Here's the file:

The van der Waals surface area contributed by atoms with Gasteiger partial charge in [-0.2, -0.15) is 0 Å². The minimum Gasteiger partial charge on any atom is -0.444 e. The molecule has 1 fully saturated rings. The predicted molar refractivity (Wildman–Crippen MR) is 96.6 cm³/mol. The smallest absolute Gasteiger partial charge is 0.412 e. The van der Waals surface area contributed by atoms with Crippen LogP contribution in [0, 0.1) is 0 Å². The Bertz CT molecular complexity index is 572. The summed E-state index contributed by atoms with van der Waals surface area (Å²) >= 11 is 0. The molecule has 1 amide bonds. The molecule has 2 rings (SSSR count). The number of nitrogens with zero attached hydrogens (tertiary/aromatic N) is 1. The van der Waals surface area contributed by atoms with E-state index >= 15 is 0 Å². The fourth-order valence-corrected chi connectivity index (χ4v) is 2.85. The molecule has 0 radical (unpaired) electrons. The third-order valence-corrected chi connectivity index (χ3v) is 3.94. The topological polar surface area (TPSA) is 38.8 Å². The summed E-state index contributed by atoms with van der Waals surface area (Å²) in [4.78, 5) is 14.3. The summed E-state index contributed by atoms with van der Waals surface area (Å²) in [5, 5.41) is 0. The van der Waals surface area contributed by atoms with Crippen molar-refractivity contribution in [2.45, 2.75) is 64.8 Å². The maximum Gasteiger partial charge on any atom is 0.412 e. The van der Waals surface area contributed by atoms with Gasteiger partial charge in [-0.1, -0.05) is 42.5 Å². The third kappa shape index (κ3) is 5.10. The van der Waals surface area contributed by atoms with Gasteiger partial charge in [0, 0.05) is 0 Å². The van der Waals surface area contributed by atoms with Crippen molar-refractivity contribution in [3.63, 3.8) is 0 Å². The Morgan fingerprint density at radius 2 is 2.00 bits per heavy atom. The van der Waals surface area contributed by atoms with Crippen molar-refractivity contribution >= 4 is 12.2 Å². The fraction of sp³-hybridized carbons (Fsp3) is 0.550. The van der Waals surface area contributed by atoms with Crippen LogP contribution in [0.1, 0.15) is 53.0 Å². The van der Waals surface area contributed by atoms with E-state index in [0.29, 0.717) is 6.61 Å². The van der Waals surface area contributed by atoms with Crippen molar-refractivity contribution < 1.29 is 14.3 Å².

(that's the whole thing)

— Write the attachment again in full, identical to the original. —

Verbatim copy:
The van der Waals surface area contributed by atoms with Gasteiger partial charge in [-0.2, -0.15) is 0 Å². The minimum Gasteiger partial charge on any atom is -0.444 e. The molecule has 1 fully saturated rings. The predicted molar refractivity (Wildman–Crippen MR) is 96.6 cm³/mol. The smallest absolute Gasteiger partial charge is 0.412 e. The van der Waals surface area contributed by atoms with Crippen LogP contribution in [0, 0.1) is 0 Å². The Bertz CT molecular complexity index is 572. The summed E-state index contributed by atoms with van der Waals surface area (Å²) >= 11 is 0. The molecule has 1 amide bonds. The molecule has 2 rings (SSSR count). The number of nitrogens with zero attached hydrogens (tertiary/aromatic N) is 1. The van der Waals surface area contributed by atoms with E-state index >= 15 is 0 Å². The fourth-order valence-corrected chi connectivity index (χ4v) is 2.85. The molecule has 0 radical (unpaired) electrons. The third-order valence-corrected chi connectivity index (χ3v) is 3.94. The topological polar surface area (TPSA) is 38.8 Å². The summed E-state index contributed by atoms with van der Waals surface area (Å²) in [4.78, 5) is 14.3. The summed E-state index contributed by atoms with van der Waals surface area (Å²) in [5, 5.41) is 0. The van der Waals surface area contributed by atoms with Crippen molar-refractivity contribution in [2.45, 2.75) is 64.8 Å². The maximum Gasteiger partial charge on any atom is 0.412 e. The van der Waals surface area contributed by atoms with Gasteiger partial charge in [-0.1, -0.05) is 42.5 Å². The third kappa shape index (κ3) is 5.10. The van der Waals surface area contributed by atoms with Gasteiger partial charge in [0, 0.05) is 0 Å². The van der Waals surface area contributed by atoms with Crippen molar-refractivity contribution in [3.63, 3.8) is 0 Å². The Morgan fingerprint density at radius 2 is 2.00 bits per heavy atom. The van der Waals surface area contributed by atoms with Crippen molar-refractivity contribution >= 4 is 12.2 Å². The fraction of sp³-hybridized carbons (Fsp3) is 0.550. The van der Waals surface area contributed by atoms with Crippen LogP contribution in [0.1, 0.15) is 53.0 Å². The van der Waals surface area contributed by atoms with E-state index in [0.29, 0.717) is 6.61 Å². The van der Waals surface area contributed by atoms with Crippen molar-refractivity contribution < 1.29 is 14.3 Å².